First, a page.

sUAS News interview with RCAPA President, Rick Connolly

Patrick Egan

The 5-year anniversary of the FAA decree provided an excellent occasion to interview the head of the only genuine UAS grassroots advocacy organization on the planet. Like, I really need to remind anyone that it’s been several arduous years with still no policy for small business and academic users. There’s no shortage of frustration from the community and the guy who can usually best surmise the feeling of that community is Rick Connolly.

The reader of this story should get a little different perspective of the inner workings of the process both with the FAA.

What do you think are some of the biggest failings of the FAA concerning this integration process?

(RC)“15~20 times a month we get folks calling who are wanting to build a business around UAV platforms. Business has invested thousands in this industry only to find out later on that it is illegal. FAA policies have been very unclear with no clear-cut integration processes, message or guidelines. They are not following their own basic mission statement which is to keep the NAS safe due to a lack of effectively communicating with the general public…”

Well, I think they’d say that they put it up on the website.

(RC)“What’s on the website has only perpetuated the confusion. Is it policy, guidance or law?” “I don’t think they have clarified that, but whatever it is the FAA has shown that they do not have the ability to enforce this growing segment of aviation. The RCAPA has worked “diligently” to keep folks informed of FAA’s vague policies since the beginning……this has been a very bumpy road for us with a lot of push back and disbelief from our core members. The insurance company underwriting a large number of polices for UAS’s does not even understand what the FAA’s policy is. They have been asking us for clarification and/or something in writing…..we are sad to tell them there really isn’t anything. It appears like only something will get done about this is if Congress or something of that nature mandates it or a severe UAS accident catches the public’s eye. ”

I know from my own experience fielding these calls that it is usually a mish mash mainly from folks who’ve already purchased a system and been fed some erroneous information by a guy trying to make a sale. Some of my favorites are; “If I fly over private property the FAA has no jurisdiction.” The FAA doesn’t even know what their policy is… so they won’t bother you.” I give free aerials and only charge for ground shots.” “I’ll just keep things on the lowdown so I don’t get caught.”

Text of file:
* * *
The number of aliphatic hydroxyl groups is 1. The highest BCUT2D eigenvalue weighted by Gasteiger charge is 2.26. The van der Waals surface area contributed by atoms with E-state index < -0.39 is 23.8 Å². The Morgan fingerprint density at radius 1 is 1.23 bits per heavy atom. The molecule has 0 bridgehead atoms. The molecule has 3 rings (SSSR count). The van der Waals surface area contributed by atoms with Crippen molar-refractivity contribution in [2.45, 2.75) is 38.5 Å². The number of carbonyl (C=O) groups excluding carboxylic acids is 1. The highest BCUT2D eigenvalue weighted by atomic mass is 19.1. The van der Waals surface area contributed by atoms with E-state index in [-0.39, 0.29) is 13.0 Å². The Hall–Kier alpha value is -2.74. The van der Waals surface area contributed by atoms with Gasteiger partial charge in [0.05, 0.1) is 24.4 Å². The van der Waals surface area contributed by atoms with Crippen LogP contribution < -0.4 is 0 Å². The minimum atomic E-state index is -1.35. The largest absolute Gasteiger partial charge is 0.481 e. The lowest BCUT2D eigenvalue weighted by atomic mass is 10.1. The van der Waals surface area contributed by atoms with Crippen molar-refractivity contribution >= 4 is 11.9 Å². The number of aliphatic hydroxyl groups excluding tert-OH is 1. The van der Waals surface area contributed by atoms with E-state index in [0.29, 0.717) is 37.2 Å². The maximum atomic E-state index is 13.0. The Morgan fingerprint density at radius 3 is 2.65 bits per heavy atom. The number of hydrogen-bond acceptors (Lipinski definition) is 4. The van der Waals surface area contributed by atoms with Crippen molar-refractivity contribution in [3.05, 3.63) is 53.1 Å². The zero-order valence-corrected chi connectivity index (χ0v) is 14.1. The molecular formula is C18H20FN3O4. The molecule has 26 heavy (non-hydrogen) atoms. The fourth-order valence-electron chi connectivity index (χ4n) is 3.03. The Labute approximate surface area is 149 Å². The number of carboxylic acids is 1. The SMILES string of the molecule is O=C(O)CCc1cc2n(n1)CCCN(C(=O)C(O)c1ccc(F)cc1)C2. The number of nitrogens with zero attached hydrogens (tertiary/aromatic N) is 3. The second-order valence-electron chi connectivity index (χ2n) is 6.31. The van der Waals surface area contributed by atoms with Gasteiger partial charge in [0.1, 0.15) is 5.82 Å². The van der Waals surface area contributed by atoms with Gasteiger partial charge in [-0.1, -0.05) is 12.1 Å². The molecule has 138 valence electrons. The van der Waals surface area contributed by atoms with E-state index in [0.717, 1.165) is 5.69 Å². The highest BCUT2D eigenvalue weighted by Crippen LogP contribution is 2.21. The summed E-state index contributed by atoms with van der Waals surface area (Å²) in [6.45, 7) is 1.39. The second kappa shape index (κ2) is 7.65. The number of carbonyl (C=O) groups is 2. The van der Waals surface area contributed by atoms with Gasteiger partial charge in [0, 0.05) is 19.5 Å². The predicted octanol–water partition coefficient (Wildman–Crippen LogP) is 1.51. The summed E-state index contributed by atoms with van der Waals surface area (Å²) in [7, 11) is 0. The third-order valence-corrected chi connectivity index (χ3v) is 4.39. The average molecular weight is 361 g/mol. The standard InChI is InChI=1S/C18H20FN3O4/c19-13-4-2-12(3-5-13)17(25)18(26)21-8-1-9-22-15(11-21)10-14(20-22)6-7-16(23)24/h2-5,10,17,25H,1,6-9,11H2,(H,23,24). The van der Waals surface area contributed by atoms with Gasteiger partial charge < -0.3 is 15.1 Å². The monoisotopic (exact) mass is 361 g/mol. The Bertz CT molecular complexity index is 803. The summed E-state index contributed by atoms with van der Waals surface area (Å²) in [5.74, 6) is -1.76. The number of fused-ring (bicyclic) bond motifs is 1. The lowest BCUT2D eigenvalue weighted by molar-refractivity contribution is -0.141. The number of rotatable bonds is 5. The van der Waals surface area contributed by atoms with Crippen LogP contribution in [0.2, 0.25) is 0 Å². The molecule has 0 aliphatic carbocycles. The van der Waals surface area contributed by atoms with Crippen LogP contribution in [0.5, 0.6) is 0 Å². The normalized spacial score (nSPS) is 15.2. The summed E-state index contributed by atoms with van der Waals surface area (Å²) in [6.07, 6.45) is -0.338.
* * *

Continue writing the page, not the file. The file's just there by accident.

I have a notebook where I jot them down as potential dissertation titles for my MBA. ;-)

(RC)“Look, they have held the UAS industry and growth hostage since Feb 13, 2007 by basically shutting commercial operations down. Since then, other countries have been able to surpass the USA in developing this technology while the USA is in the “holding pattern”, with many small business running out of gas”

I think they’d disagree with you and try and point to all kinds of progress with a straight face.

(RC)“What results came out of the first ARC? Even the members that were part of the process feel nothing came of it and all their hard work was put in the circular file. Why are they not following their own charter for ARCII and allowing the folks with a vested interest be on it?? Maybe they should reset this UAS ARC, or the entire process, as it is not following its own charter?? There is still no accountability within the FAA, they have yet to come out with a concise and workable documents for UAS operations in five years… a business model that is simply ridiculous”

In closing, what do you think are some of the bigger contributions made by the RCAPA to the global airspace integration effort?

(RC)“Well, the RCAPA as a group had outlined basic safety guidelines prior to the FAA crackdown. We tried to get out in front of this issue and were providing leadership for small business in this area. We had tests that allowed people to get insurance, and best practices that folks could follow for safe cooperative use of the NAS. Now we focus more on giving small business and universities a voice in the public process. Unfortunately, the FAA does not seem to have a clear-cut action plan or direction regarding UAS integration polices. This makes it hard for us to have a clear cut road map to support our members.”

A little background on Rick…

Rick has held the office of President of the Remote Control Aerial Photography Association (RCAPA), since 2004. A graduate of Embry Riddle University and worked for Honeywell certifying turbine engines for 16 years. He went out on his own to start a composite business manufacturing small aircraft parts, yet another business that suffered with the demise of Eclipse Jet saga. They have since branched out into boats, racecar bodies and industrial parts.

* I had wanted to have this out yesterday for the actual anniversary. However, I was in the Sierra’s about 18 miles NE of where Marshal found gold in 49, snowed in with no Internet.

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Patrick Egan
Editor in Field, sUAS News Americas Desk | Patrick Egan is the editor of the Americas Desk at sUAS News and host and Executive Producer of the sUAS News Podcast Series, Drone TV and the Small Unmanned Systems Business Exposition. Experience in the field includes assignments with the U.S. Army Space and Missile Defense Command Battle Lab investigating solutions on future warfare research projects. Instructor for LTA (Lighter Than Air) ISR systems deployment teams for an OSD, U.S. Special Operations Command, Special Surveillance Project. Built and operated commercial RPA prior to 2007 FAA policy clarification. On the airspace integration side, he serves as director of special programs for the RCAPA (Remote Control Aerial Photography Association).